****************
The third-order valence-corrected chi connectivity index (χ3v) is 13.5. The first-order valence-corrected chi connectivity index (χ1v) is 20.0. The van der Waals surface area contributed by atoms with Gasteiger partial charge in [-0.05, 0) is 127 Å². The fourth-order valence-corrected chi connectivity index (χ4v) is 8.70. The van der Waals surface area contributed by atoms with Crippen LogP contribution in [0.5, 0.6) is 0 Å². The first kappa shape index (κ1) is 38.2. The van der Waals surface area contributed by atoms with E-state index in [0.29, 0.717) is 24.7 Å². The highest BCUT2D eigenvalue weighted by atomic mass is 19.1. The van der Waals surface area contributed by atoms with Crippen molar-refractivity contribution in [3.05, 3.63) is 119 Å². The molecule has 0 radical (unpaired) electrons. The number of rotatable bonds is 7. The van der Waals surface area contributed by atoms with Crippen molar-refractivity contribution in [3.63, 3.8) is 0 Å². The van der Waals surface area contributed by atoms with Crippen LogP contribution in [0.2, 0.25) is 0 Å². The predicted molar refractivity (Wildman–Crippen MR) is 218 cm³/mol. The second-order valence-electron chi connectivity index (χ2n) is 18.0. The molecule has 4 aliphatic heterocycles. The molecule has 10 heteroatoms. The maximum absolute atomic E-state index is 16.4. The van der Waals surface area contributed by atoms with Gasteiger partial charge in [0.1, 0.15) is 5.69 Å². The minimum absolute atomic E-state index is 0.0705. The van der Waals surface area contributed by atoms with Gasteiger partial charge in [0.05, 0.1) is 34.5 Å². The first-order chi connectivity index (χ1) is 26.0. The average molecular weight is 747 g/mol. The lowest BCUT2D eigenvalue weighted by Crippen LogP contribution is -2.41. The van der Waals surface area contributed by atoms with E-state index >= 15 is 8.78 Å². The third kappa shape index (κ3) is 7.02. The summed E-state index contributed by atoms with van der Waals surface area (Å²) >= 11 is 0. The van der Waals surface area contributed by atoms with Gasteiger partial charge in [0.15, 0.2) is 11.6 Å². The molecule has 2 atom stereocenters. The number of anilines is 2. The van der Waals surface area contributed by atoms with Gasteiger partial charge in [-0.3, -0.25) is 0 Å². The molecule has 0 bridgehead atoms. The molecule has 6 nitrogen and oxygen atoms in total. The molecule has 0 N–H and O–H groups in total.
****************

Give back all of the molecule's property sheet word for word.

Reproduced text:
The third-order valence-corrected chi connectivity index (χ3v) is 13.5. The first-order valence-corrected chi connectivity index (χ1v) is 20.0. The van der Waals surface area contributed by atoms with Gasteiger partial charge in [-0.05, 0) is 127 Å². The fourth-order valence-corrected chi connectivity index (χ4v) is 8.70. The van der Waals surface area contributed by atoms with Crippen LogP contribution in [0.5, 0.6) is 0 Å². The first kappa shape index (κ1) is 38.2. The van der Waals surface area contributed by atoms with E-state index in [0.29, 0.717) is 24.7 Å². The highest BCUT2D eigenvalue weighted by atomic mass is 19.1. The van der Waals surface area contributed by atoms with Crippen molar-refractivity contribution in [3.05, 3.63) is 119 Å². The molecule has 0 radical (unpaired) electrons. The number of rotatable bonds is 7. The van der Waals surface area contributed by atoms with Crippen molar-refractivity contribution in [3.63, 3.8) is 0 Å². The van der Waals surface area contributed by atoms with Crippen LogP contribution in [0.2, 0.25) is 0 Å². The predicted molar refractivity (Wildman–Crippen MR) is 218 cm³/mol. The second-order valence-electron chi connectivity index (χ2n) is 18.0. The molecule has 4 aliphatic heterocycles. The molecule has 10 heteroatoms. The maximum absolute atomic E-state index is 16.4. The van der Waals surface area contributed by atoms with Gasteiger partial charge in [0.1, 0.15) is 5.69 Å². The minimum absolute atomic E-state index is 0.0705. The van der Waals surface area contributed by atoms with Gasteiger partial charge in [0.05, 0.1) is 34.5 Å². The first-order chi connectivity index (χ1) is 26.0. The average molecular weight is 747 g/mol. The lowest BCUT2D eigenvalue weighted by Crippen LogP contribution is -2.41. The van der Waals surface area contributed by atoms with E-state index >= 15 is 8.78 Å². The third kappa shape index (κ3) is 7.02. The summed E-state index contributed by atoms with van der Waals surface area (Å²) >= 11 is 0. The van der Waals surface area contributed by atoms with Gasteiger partial charge in [0.15, 0.2) is 11.6 Å². The molecule has 2 atom stereocenters. The number of anilines is 2. The van der Waals surface area contributed by atoms with Gasteiger partial charge in [-0.3, -0.25) is 0 Å². The molecule has 0 bridgehead atoms. The molecule has 6 nitrogen and oxygen atoms in total. The molecule has 0 N–H and O–H groups in total.